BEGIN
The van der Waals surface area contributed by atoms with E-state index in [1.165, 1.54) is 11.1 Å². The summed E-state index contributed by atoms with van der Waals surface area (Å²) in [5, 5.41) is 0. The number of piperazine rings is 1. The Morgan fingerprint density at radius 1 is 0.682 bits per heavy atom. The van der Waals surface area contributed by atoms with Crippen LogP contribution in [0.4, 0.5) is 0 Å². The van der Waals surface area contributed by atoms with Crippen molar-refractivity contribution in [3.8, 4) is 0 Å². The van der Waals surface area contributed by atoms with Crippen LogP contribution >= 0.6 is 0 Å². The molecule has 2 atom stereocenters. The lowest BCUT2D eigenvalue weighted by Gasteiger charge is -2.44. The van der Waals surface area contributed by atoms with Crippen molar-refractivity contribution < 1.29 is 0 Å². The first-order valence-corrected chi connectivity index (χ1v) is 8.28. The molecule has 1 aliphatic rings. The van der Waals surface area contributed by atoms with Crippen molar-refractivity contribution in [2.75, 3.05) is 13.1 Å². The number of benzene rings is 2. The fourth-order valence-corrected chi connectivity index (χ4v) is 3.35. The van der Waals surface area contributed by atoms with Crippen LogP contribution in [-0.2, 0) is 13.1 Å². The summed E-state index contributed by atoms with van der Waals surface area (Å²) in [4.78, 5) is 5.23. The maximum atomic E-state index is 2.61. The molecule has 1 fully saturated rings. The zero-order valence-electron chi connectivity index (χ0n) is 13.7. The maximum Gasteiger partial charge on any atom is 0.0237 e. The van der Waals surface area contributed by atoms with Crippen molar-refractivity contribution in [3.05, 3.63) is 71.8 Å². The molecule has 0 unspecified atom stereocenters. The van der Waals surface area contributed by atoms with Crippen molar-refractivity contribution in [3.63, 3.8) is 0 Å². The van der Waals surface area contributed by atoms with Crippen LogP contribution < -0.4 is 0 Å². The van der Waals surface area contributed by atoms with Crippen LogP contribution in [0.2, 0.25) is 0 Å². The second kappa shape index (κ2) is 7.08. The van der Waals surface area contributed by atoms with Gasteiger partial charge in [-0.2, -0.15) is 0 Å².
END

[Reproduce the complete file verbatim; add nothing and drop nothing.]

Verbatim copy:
The van der Waals surface area contributed by atoms with E-state index in [1.165, 1.54) is 11.1 Å². The summed E-state index contributed by atoms with van der Waals surface area (Å²) in [5, 5.41) is 0. The number of piperazine rings is 1. The Morgan fingerprint density at radius 1 is 0.682 bits per heavy atom. The van der Waals surface area contributed by atoms with Crippen LogP contribution in [0.4, 0.5) is 0 Å². The van der Waals surface area contributed by atoms with Crippen molar-refractivity contribution in [3.8, 4) is 0 Å². The van der Waals surface area contributed by atoms with Crippen LogP contribution >= 0.6 is 0 Å². The molecule has 2 atom stereocenters. The lowest BCUT2D eigenvalue weighted by Gasteiger charge is -2.44. The van der Waals surface area contributed by atoms with Crippen molar-refractivity contribution < 1.29 is 0 Å². The first-order valence-corrected chi connectivity index (χ1v) is 8.28. The molecule has 1 aliphatic rings. The van der Waals surface area contributed by atoms with Crippen molar-refractivity contribution in [2.75, 3.05) is 13.1 Å². The number of benzene rings is 2. The fourth-order valence-corrected chi connectivity index (χ4v) is 3.35. The van der Waals surface area contributed by atoms with Crippen LogP contribution in [-0.2, 0) is 13.1 Å². The summed E-state index contributed by atoms with van der Waals surface area (Å²) in [4.78, 5) is 5.23. The maximum atomic E-state index is 2.61. The molecule has 1 fully saturated rings. The zero-order valence-electron chi connectivity index (χ0n) is 13.7. The maximum Gasteiger partial charge on any atom is 0.0237 e. The van der Waals surface area contributed by atoms with Crippen molar-refractivity contribution in [3.05, 3.63) is 71.8 Å². The molecule has 0 unspecified atom stereocenters. The van der Waals surface area contributed by atoms with Crippen molar-refractivity contribution in [3.63, 3.8) is 0 Å². The van der Waals surface area contributed by atoms with Crippen LogP contribution < -0.4 is 0 Å². The van der Waals surface area contributed by atoms with Crippen LogP contribution in [0.2, 0.25) is 0 Å². The second kappa shape index (κ2) is 7.08. The van der Waals surface area contributed by atoms with Gasteiger partial charge in [-0.2, -0.15) is 0 Å².